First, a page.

Sunset times are creeping closer to the late afternoon, and around this time of the year, many people find that their mood and mindset are noticeably affected. It’s not uncommon to feel depressed, lack interest in normal activities or experience other symptoms such as fatigue, anxiety, weight gain, changes in sleep patterns, irritability and cravings for sweet and starchy foods.
These are all indicators of Seasonal Affective Disorder, or SAD: a common type of depression that typically starts in the late fall and early winter, and goes away during the spring and summer. Risk factors for SAD include being female, living far from the equator, a family history of depression and being younger.
If you think you’re affected by SAD, talk with a doctor or mental-health professional to discuss the available medical remedies and therapies. In addition, there are many natural, at-home options that could help to boost your mood when sunshine becomes scarce. Here are some helpful remedies to consider incorporating into your life or routine.
Use lightboxes or dawn simulators
The main treatment for SAD is light therapy: essentially replacing the sunshine that you miss during the fall and winter months. This involves sitting in front of a light-therapy box every morning to get daily exposure to bright, artificial light. You can also find bedside lights and alarm clocks that are designed to simulate a sunrise, allowing your body to wake up naturally with light, rather than in darkness, when the sunrise is still an hour or so away.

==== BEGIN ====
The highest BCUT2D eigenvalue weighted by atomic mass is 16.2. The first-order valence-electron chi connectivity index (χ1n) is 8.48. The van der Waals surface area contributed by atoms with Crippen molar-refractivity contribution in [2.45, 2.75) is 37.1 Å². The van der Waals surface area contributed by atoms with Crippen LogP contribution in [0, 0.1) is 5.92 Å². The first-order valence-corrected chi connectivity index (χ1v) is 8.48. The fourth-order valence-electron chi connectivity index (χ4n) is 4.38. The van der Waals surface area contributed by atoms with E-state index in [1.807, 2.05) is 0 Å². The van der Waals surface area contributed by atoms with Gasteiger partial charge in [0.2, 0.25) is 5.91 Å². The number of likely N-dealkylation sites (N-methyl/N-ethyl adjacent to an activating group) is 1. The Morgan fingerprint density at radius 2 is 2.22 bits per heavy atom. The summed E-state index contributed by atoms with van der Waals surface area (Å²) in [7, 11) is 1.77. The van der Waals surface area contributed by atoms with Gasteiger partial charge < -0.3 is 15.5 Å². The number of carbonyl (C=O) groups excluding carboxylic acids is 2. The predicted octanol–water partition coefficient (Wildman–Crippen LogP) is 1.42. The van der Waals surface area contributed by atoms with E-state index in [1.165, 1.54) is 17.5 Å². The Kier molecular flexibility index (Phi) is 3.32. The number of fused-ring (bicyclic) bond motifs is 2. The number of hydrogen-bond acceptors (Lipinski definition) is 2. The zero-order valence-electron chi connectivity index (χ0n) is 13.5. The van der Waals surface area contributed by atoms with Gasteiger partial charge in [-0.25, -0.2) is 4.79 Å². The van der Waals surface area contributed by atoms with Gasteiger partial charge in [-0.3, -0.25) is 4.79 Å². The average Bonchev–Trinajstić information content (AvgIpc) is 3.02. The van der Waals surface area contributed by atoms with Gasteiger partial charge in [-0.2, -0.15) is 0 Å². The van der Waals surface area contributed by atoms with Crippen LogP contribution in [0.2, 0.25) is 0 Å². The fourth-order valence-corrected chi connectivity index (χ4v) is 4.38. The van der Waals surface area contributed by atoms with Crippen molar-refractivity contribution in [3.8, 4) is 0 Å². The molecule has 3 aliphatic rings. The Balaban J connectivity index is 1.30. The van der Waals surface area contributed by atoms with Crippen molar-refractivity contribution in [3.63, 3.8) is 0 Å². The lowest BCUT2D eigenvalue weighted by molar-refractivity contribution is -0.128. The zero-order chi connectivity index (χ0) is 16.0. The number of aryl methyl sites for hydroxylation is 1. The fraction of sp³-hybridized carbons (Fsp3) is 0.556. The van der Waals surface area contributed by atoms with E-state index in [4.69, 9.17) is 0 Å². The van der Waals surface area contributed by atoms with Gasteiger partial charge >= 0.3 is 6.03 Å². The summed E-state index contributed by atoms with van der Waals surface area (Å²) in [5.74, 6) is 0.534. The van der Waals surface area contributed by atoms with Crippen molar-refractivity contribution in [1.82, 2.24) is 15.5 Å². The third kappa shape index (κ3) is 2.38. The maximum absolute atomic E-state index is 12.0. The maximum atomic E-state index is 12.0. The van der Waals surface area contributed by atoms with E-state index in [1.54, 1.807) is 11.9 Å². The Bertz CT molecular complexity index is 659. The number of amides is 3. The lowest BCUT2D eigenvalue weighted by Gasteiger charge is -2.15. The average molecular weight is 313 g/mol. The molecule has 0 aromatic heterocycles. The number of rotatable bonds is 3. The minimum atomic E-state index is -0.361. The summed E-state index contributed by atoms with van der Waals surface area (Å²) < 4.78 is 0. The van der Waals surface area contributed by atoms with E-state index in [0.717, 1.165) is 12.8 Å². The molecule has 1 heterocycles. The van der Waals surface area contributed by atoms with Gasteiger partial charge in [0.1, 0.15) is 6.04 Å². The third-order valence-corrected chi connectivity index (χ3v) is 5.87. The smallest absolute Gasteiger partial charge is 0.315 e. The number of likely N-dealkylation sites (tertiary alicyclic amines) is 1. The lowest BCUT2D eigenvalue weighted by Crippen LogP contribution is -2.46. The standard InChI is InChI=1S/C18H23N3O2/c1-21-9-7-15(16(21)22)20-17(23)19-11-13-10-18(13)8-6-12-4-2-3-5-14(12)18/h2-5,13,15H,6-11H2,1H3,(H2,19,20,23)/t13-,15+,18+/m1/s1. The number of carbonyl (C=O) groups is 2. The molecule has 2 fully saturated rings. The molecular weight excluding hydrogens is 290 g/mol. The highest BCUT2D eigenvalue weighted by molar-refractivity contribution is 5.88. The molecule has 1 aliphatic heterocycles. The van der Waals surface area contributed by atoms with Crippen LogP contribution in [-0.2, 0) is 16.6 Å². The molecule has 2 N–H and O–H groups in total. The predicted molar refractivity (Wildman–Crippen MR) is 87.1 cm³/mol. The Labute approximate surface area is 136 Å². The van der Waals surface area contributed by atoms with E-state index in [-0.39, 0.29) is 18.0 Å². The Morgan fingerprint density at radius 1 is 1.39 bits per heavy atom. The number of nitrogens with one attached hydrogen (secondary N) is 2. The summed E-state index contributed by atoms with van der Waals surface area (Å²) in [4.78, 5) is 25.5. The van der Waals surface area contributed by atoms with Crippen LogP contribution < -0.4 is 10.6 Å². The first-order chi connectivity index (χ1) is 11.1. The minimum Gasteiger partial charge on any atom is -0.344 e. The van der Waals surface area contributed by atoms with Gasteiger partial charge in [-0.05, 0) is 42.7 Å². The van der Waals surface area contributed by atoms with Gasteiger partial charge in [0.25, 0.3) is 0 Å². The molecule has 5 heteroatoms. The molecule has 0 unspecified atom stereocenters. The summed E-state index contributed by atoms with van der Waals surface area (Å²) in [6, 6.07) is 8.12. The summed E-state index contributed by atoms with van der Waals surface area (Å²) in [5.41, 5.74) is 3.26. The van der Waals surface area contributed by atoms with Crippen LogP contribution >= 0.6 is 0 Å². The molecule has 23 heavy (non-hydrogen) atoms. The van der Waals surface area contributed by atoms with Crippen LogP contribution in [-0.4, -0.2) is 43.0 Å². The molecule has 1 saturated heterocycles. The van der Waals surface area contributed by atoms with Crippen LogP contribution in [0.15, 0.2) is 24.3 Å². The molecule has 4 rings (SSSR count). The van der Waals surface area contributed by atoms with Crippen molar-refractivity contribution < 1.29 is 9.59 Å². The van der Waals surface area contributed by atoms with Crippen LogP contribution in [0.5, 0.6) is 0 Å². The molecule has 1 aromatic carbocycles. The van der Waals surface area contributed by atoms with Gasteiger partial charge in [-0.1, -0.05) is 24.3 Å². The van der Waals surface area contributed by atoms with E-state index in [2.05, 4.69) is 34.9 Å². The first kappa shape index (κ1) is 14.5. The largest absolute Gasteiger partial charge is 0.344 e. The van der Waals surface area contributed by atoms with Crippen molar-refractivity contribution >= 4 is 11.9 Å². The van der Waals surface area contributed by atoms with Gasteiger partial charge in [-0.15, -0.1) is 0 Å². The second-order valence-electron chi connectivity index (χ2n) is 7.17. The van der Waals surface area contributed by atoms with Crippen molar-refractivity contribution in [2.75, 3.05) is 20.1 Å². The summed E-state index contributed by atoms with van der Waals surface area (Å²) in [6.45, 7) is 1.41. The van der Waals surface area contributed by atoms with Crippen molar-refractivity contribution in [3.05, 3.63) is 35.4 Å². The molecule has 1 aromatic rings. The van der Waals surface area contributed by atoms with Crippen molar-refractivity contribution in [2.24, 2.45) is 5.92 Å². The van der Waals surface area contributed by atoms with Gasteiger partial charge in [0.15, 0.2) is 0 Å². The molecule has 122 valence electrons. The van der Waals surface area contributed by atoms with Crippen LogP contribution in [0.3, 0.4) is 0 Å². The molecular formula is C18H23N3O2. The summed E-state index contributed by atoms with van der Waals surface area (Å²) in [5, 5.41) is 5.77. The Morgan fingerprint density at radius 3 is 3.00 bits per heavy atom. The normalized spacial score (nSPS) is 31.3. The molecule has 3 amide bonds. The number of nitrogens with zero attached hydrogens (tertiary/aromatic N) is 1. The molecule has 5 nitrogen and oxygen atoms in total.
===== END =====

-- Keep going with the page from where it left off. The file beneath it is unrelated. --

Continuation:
As it does with other forms of depression, exercise can help alleviate SAD, too. If possible, get some exercise outside, which will also give you exposure to sunlight. If it’s cold or snowy, choose a treadmill, stationary bike or elliptical machine close to a window at the gym.
Let the sunshine in
This may seem obvious, but planning times during your day to be in sunlight is helpful. If you work away from windows, this may take some thought and scheduling. Going for a stroll during your lunch break or sitting near a window while enjoying an afternoon beverage can boost your mood.
Stick to a schedule
One suspected cause of SAD is that our circadian rhythms are disrupted, which causes the changing patterns in sleeping and eating. Setting and maintaining a routine and schedule with consistent waking and eating times can help your internal clock to stay on track during the longest dark days.
Go on a sunny vacation
Here’s a great reason to head south for a while during the depths of winter: You can lift your mood while basking in the warmth under sunny skies. Even a few days in warmer climates can have a lingering mood-boosting effect for weeks.
Keep a journal
Writing down your thoughts and feelings at day’s end can have a positive effect on your mood year-round. Aim to spend 15 minutes each evening reflecting on your day. Journaling can also help you fall asleep more quickly once you’ve emptied your mind of lingering anxieties and nagging thoughts.
Increase your vitamin D
Try eating more foods that contain vitamin D, including fatty fish, egg yolks, fortified dairy products or orange juice, and cheese. Taking low doses of vitamin D were linked to successful treatment of SAD in research reported in 2014 in the journal Medical Hypotheses. Talk to your doctor about testing your vitamin D levels and whether supplements would be right for you.
Another overall remedy for depression includes engaging in stress-reduction techniques such as yoga, meditation, guided imagery and progressive muscle relaxation. Build a mindfulness practice into your daily or weekly schedule, especially during the fall and winter.
The best way to successfully avoid SAD during the dark months is to be proactive: Don’t delay talking to your doctor or incorporating treatments and remedies.